The logical data model shifts attention from business perspectives to establishing the structure for data elements that are technology-independent. This process encompasses the definition of entities, attributes, relationships, and constraints, often employing tools like entity-relationship diagrams (ERDs) or similar visual aids. The logical data model provides a precise understanding of how data elements interconnect and the rules that govern these connections.

Physical data model

When designing a database, it’s important to make decisions about data storage, organization, and access. This is where the physical data model comes in. It considers factors like indexing, data types, and storage mechanisms to optimize performance and storage efficiency. Of course, all of these decisions must also adhere to the constraints of the chosen Database Management System (DBMS).

Using these three data modeling levels, organizations can easily navigate the complexity that comes with having to deal with data sets that are very diverse in nature from a growing and changing range of sources each with their own taxonomy implementation. Ideally, your organization uses the conceptual data model to design both operational and analytical data systems. In other words: the logical and physical data models of operational and analytical systems can be implemented on different levels
of detail, using different business keys, but at least, they are based on the same conceptual blueprint. This will help us to translate the physical data models of the source into the physical data model for the target.

The diagram displayed below outlines the recommended approach for developing data models for a data warehouse, data lakehouse or data mesh. This process takes into account two key inputs: the physical source model and the conceptual business model. The goal is to construct a physical data model that can be used in the analytical system.

3 modeling layers

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Another vital ingredient to deal with complexity and change is to automate the creation of data models and data runtime. This can significantly reduce the time it takes to accommodate new data requirements and mitigate the effects of change on the delivery of reliable, high-quality data. To achieve this automation, a clear definition of the relationship between physical source and target models is essential. We will delve into the topic of automation further ahead.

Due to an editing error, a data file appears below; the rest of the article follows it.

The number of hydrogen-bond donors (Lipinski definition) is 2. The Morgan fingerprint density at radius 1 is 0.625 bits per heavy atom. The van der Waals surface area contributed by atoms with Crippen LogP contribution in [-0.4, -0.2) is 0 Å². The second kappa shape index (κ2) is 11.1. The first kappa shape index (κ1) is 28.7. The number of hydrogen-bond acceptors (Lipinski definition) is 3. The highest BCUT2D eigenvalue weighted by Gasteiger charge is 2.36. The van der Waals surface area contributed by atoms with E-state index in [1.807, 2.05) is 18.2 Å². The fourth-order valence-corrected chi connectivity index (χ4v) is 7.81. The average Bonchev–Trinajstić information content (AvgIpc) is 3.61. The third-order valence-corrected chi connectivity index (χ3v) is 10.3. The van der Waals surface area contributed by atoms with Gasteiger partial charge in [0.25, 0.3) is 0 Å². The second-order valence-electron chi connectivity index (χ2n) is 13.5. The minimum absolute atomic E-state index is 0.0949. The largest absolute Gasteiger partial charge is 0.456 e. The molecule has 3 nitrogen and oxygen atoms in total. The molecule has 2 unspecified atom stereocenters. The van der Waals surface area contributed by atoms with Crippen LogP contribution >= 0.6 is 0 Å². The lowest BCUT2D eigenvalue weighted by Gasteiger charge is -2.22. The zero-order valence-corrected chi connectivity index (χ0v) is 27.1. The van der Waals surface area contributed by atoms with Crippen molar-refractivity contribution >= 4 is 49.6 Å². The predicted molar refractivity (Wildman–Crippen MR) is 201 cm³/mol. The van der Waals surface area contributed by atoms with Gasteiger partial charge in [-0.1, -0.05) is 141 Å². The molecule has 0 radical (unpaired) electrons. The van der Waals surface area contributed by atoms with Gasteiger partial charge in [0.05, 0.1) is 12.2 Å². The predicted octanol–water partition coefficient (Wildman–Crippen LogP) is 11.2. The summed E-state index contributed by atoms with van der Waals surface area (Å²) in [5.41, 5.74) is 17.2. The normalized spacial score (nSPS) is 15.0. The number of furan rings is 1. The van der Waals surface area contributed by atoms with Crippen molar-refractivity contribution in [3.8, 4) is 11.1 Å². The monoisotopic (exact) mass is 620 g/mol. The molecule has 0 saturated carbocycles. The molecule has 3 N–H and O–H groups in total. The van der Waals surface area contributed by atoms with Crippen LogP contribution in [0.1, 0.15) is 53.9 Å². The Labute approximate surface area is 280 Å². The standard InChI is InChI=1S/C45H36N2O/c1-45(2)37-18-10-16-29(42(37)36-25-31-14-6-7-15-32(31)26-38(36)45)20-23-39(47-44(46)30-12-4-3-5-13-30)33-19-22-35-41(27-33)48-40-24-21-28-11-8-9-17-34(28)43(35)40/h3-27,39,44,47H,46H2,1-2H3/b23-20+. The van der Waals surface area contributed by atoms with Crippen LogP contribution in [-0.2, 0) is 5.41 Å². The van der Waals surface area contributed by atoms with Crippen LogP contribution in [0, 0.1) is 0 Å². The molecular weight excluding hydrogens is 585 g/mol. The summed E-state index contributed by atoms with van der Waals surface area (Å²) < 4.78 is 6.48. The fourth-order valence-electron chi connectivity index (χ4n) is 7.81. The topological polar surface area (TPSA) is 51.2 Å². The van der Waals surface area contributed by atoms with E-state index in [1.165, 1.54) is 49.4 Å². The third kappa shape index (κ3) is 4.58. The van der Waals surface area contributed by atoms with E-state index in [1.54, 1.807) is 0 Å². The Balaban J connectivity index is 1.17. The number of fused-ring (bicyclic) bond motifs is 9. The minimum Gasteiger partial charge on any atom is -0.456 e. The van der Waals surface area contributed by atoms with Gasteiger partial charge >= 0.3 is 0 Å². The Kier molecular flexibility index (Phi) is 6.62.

In conclusion, to create a data analysis system, such as a data warehouse, or data lakehouse, it is crucial to adhere to certain guidelines.

  • Establish a clear and consistent conceptual data model that is easily understood by business stakeholders.
  • Avoid creating or utilizing industry-specific data models at the physical level, as this may lead to issues when integrating different data sets.
  • Avoid simply replicating the operational data models of your data sources, as this can lead to integration challenges.
  • Embrace data automation whenever possible.

Balancing these seemingly contradictory constraints may appear challenging, but with the assistance of VaultSpeed, it becomes achievable. The VaultSpeed automation solution can translate any source data model into a comprehensive and integrated target data model, ensuring that your data analysis is accurate and efficient.

Tools to model common understanding

Create a shared language with taxonomies

In conceptual data modeling, organizations use taxonomies to gain a better understanding of their data. The main purpose of a taxonomy is to identify, describe, categorize, and label objects based on their characteristics. For instance, bicycles, electric bicycles, and motorcycles all have two wheels, so they can be classified as two-wheelers.
Taxonomy represents the formal structure of classes or types of objects within a specific domain. It organizes knowledge, making it easier to find related information.

A taxonomy adheres to certain rules:

  • It follows a hierarchical format and provides names for each object in relation to others.
  • It captures the membership properties of each object in relation to others.
  • It applies specific rules to classify or categorize any object in a domain. These rules must be complete, consistent, and unambiguous.
    • It ensures any newly discovered object fits into one and only one category or object.
  • It inherits all the properties from the class above it while also allowing for additional properties.

Taxonomy isn’t just a theoretical concept. It plays a vital role in helping organizations gain a clear understanding of organizational structure, enabling effective data management governance, and facilitating the application of machine learning to detect patterns.

In practice, large organizations often must deal with different taxonomies. For example, a bicycle can be classified not only as a two-wheeler but also as a non-motorized vehicle or a light vehicle. All these categorizations are valid, and various instances may utilize different properties for classification, including class, propulsion, size, intended use, and design environment.